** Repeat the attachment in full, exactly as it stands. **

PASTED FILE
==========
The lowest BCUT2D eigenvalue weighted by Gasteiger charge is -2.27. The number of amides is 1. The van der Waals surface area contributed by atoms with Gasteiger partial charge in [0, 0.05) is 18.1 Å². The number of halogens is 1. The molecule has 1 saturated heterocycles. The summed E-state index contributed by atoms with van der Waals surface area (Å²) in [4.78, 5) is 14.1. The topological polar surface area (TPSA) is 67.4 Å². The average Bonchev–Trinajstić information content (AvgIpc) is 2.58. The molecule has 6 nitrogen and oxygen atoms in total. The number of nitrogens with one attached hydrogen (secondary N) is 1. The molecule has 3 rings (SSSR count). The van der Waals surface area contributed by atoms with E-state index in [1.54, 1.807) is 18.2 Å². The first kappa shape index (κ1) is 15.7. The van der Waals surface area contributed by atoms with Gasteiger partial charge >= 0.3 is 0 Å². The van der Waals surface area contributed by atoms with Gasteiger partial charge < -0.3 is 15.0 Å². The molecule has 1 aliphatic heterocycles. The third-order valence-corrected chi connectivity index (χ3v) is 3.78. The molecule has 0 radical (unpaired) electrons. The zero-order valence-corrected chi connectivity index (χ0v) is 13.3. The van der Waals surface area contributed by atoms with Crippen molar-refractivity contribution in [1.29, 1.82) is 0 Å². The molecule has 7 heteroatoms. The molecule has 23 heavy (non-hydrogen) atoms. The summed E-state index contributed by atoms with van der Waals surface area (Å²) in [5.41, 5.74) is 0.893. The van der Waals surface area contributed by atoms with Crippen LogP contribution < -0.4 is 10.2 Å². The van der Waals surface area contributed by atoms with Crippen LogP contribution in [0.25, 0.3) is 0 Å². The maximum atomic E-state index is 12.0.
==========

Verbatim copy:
The lowest BCUT2D eigenvalue weighted by Gasteiger charge is -2.27. The number of amides is 1. The van der Waals surface area contributed by atoms with Gasteiger partial charge in [0, 0.05) is 18.1 Å². The number of halogens is 1. The molecule has 1 saturated heterocycles. The summed E-state index contributed by atoms with van der Waals surface area (Å²) in [4.78, 5) is 14.1. The topological polar surface area (TPSA) is 67.4 Å². The average Bonchev–Trinajstić information content (AvgIpc) is 2.58. The molecule has 6 nitrogen and oxygen atoms in total. The number of nitrogens with one attached hydrogen (secondary N) is 1. The molecule has 3 rings (SSSR count). The van der Waals surface area contributed by atoms with E-state index in [1.54, 1.807) is 18.2 Å². The first kappa shape index (κ1) is 15.7. The van der Waals surface area contributed by atoms with Gasteiger partial charge >= 0.3 is 0 Å². The van der Waals surface area contributed by atoms with Gasteiger partial charge < -0.3 is 15.0 Å². The molecule has 1 aliphatic heterocycles. The third-order valence-corrected chi connectivity index (χ3v) is 3.78. The molecule has 0 radical (unpaired) electrons. The zero-order valence-corrected chi connectivity index (χ0v) is 13.3. The van der Waals surface area contributed by atoms with Crippen molar-refractivity contribution in [1.29, 1.82) is 0 Å². The molecule has 7 heteroatoms. The molecule has 23 heavy (non-hydrogen) atoms. The summed E-state index contributed by atoms with van der Waals surface area (Å²) in [5.41, 5.74) is 0.893. The van der Waals surface area contributed by atoms with Crippen LogP contribution < -0.4 is 10.2 Å². The van der Waals surface area contributed by atoms with Crippen LogP contribution in [0.25, 0.3) is 0 Å². The maximum atomic E-state index is 12.0.